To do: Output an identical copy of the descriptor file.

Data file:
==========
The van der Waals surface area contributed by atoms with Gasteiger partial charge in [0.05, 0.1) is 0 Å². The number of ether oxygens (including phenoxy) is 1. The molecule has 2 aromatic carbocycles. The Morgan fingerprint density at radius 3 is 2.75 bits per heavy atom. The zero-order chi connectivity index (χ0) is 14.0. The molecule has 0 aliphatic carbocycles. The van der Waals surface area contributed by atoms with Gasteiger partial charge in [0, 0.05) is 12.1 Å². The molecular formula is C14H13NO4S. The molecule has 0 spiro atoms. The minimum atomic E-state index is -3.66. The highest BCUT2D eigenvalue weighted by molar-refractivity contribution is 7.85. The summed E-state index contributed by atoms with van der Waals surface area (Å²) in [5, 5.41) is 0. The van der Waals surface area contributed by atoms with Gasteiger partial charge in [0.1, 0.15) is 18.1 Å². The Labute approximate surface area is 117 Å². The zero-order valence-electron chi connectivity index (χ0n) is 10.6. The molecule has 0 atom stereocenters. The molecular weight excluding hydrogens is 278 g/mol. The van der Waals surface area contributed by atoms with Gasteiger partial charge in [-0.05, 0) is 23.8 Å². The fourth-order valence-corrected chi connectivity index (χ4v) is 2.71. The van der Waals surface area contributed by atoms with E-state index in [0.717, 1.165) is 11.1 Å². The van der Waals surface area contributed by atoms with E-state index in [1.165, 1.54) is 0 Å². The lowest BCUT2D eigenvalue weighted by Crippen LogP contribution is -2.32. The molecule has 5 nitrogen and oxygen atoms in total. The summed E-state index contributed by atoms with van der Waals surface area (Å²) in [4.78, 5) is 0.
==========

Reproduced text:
The van der Waals surface area contributed by atoms with Gasteiger partial charge in [0.05, 0.1) is 0 Å². The number of ether oxygens (including phenoxy) is 1. The molecule has 2 aromatic carbocycles. The Morgan fingerprint density at radius 3 is 2.75 bits per heavy atom. The zero-order chi connectivity index (χ0) is 14.0. The molecule has 0 aliphatic carbocycles. The van der Waals surface area contributed by atoms with Gasteiger partial charge in [0, 0.05) is 12.1 Å². The molecular formula is C14H13NO4S. The molecule has 0 spiro atoms. The minimum atomic E-state index is -3.66. The highest BCUT2D eigenvalue weighted by molar-refractivity contribution is 7.85. The summed E-state index contributed by atoms with van der Waals surface area (Å²) in [5, 5.41) is 0. The van der Waals surface area contributed by atoms with Gasteiger partial charge in [0.1, 0.15) is 18.1 Å². The Labute approximate surface area is 117 Å². The zero-order valence-electron chi connectivity index (χ0n) is 10.6. The molecule has 0 atom stereocenters. The molecular weight excluding hydrogens is 278 g/mol. The van der Waals surface area contributed by atoms with Gasteiger partial charge in [-0.05, 0) is 23.8 Å². The fourth-order valence-corrected chi connectivity index (χ4v) is 2.71. The van der Waals surface area contributed by atoms with E-state index in [0.717, 1.165) is 11.1 Å². The van der Waals surface area contributed by atoms with E-state index in [1.165, 1.54) is 0 Å². The lowest BCUT2D eigenvalue weighted by Crippen LogP contribution is -2.32. The molecule has 5 nitrogen and oxygen atoms in total. The summed E-state index contributed by atoms with van der Waals surface area (Å²) in [4.78, 5) is 0.